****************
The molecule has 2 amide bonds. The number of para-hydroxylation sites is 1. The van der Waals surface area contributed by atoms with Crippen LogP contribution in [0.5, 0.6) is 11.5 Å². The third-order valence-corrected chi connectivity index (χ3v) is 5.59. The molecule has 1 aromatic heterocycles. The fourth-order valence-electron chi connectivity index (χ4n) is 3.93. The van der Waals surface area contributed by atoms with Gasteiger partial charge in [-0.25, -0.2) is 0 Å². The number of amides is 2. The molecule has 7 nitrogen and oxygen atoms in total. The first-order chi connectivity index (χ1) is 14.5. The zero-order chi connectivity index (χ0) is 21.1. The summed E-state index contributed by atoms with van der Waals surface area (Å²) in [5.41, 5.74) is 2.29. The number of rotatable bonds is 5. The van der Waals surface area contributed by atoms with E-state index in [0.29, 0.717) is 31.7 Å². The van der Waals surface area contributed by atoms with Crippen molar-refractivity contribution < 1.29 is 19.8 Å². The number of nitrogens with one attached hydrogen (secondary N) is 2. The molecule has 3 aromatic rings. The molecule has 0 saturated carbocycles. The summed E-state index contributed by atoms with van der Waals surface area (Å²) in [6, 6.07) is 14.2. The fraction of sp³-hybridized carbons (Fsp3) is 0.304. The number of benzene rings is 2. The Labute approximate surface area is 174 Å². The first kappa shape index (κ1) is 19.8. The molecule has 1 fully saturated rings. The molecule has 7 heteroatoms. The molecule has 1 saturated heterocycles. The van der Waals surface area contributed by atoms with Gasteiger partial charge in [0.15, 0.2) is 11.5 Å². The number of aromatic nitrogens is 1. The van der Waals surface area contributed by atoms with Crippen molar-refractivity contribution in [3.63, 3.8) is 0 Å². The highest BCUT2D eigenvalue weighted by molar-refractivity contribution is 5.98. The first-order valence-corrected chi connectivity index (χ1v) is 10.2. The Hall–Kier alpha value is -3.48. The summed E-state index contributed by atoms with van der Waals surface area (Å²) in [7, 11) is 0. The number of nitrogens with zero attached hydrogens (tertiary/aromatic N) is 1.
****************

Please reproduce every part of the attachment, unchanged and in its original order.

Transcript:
The molecule has 2 amide bonds. The number of para-hydroxylation sites is 1. The van der Waals surface area contributed by atoms with Crippen LogP contribution in [0.5, 0.6) is 11.5 Å². The third-order valence-corrected chi connectivity index (χ3v) is 5.59. The molecule has 1 aromatic heterocycles. The fourth-order valence-electron chi connectivity index (χ4n) is 3.93. The van der Waals surface area contributed by atoms with Gasteiger partial charge in [-0.25, -0.2) is 0 Å². The number of amides is 2. The molecule has 7 nitrogen and oxygen atoms in total. The first-order chi connectivity index (χ1) is 14.5. The zero-order chi connectivity index (χ0) is 21.1. The summed E-state index contributed by atoms with van der Waals surface area (Å²) in [5.41, 5.74) is 2.29. The number of rotatable bonds is 5. The van der Waals surface area contributed by atoms with E-state index in [0.29, 0.717) is 31.7 Å². The van der Waals surface area contributed by atoms with Crippen molar-refractivity contribution < 1.29 is 19.8 Å². The number of nitrogens with one attached hydrogen (secondary N) is 2. The molecule has 3 aromatic rings. The molecule has 0 saturated carbocycles. The summed E-state index contributed by atoms with van der Waals surface area (Å²) in [6, 6.07) is 14.2. The fraction of sp³-hybridized carbons (Fsp3) is 0.304. The number of benzene rings is 2. The Labute approximate surface area is 174 Å². The first kappa shape index (κ1) is 19.8. The molecule has 1 fully saturated rings. The molecule has 7 heteroatoms. The molecule has 1 saturated heterocycles. The van der Waals surface area contributed by atoms with Gasteiger partial charge in [0.15, 0.2) is 11.5 Å². The number of aromatic nitrogens is 1. The van der Waals surface area contributed by atoms with Crippen molar-refractivity contribution in [3.63, 3.8) is 0 Å². The highest BCUT2D eigenvalue weighted by molar-refractivity contribution is 5.98. The first-order valence-corrected chi connectivity index (χ1v) is 10.2. The Hall–Kier alpha value is -3.48. The summed E-state index contributed by atoms with van der Waals surface area (Å²) in [7, 11) is 0. The number of nitrogens with zero attached hydrogens (tertiary/aromatic N) is 1.